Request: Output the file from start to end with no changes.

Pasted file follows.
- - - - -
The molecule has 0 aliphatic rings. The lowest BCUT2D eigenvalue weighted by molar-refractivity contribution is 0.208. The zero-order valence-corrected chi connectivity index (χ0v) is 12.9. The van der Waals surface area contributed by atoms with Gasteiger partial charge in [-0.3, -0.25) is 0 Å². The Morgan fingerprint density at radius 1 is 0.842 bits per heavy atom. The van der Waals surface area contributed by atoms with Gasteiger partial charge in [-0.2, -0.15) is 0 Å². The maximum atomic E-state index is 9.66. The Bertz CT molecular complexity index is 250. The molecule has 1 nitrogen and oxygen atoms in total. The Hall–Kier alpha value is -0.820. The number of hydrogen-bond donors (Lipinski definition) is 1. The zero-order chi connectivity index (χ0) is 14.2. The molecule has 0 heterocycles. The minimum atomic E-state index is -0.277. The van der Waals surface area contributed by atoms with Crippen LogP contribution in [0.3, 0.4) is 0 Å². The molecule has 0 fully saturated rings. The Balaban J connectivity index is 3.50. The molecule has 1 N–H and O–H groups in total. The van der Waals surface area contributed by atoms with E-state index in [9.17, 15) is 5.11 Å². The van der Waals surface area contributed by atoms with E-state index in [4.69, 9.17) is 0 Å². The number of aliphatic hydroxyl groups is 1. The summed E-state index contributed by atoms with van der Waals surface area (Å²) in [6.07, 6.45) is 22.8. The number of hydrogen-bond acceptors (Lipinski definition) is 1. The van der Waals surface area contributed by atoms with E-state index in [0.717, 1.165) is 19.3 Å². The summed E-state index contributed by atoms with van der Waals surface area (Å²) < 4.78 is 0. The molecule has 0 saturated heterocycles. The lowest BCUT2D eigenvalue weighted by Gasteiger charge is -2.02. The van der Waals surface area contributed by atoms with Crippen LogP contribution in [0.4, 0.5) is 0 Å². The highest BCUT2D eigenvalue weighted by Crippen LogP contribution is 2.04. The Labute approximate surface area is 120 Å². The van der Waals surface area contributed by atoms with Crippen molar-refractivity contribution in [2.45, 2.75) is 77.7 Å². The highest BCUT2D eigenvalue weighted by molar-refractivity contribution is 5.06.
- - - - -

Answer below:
The molecule has 0 aliphatic rings. The lowest BCUT2D eigenvalue weighted by molar-refractivity contribution is 0.208. The zero-order valence-corrected chi connectivity index (χ0v) is 12.9. The van der Waals surface area contributed by atoms with Gasteiger partial charge in [-0.3, -0.25) is 0 Å². The Morgan fingerprint density at radius 1 is 0.842 bits per heavy atom. The van der Waals surface area contributed by atoms with Gasteiger partial charge in [-0.2, -0.15) is 0 Å². The maximum atomic E-state index is 9.66. The Bertz CT molecular complexity index is 250. The molecule has 1 nitrogen and oxygen atoms in total. The Hall–Kier alpha value is -0.820. The number of hydrogen-bond donors (Lipinski definition) is 1. The zero-order chi connectivity index (χ0) is 14.2. The molecule has 0 heterocycles. The minimum atomic E-state index is -0.277. The van der Waals surface area contributed by atoms with Crippen LogP contribution in [0.3, 0.4) is 0 Å². The molecule has 0 fully saturated rings. The Balaban J connectivity index is 3.50. The molecule has 1 N–H and O–H groups in total. The van der Waals surface area contributed by atoms with E-state index in [9.17, 15) is 5.11 Å². The van der Waals surface area contributed by atoms with E-state index in [4.69, 9.17) is 0 Å². The number of aliphatic hydroxyl groups is 1. The summed E-state index contributed by atoms with van der Waals surface area (Å²) in [6.07, 6.45) is 22.8. The number of hydrogen-bond acceptors (Lipinski definition) is 1. The van der Waals surface area contributed by atoms with E-state index in [0.717, 1.165) is 19.3 Å². The summed E-state index contributed by atoms with van der Waals surface area (Å²) < 4.78 is 0. The molecule has 0 saturated heterocycles. The lowest BCUT2D eigenvalue weighted by Gasteiger charge is -2.02. The van der Waals surface area contributed by atoms with Crippen LogP contribution in [0.4, 0.5) is 0 Å². The highest BCUT2D eigenvalue weighted by Crippen LogP contribution is 2.04. The Labute approximate surface area is 120 Å². The van der Waals surface area contributed by atoms with Crippen molar-refractivity contribution in [2.45, 2.75) is 77.7 Å². The highest BCUT2D eigenvalue weighted by molar-refractivity contribution is 5.06.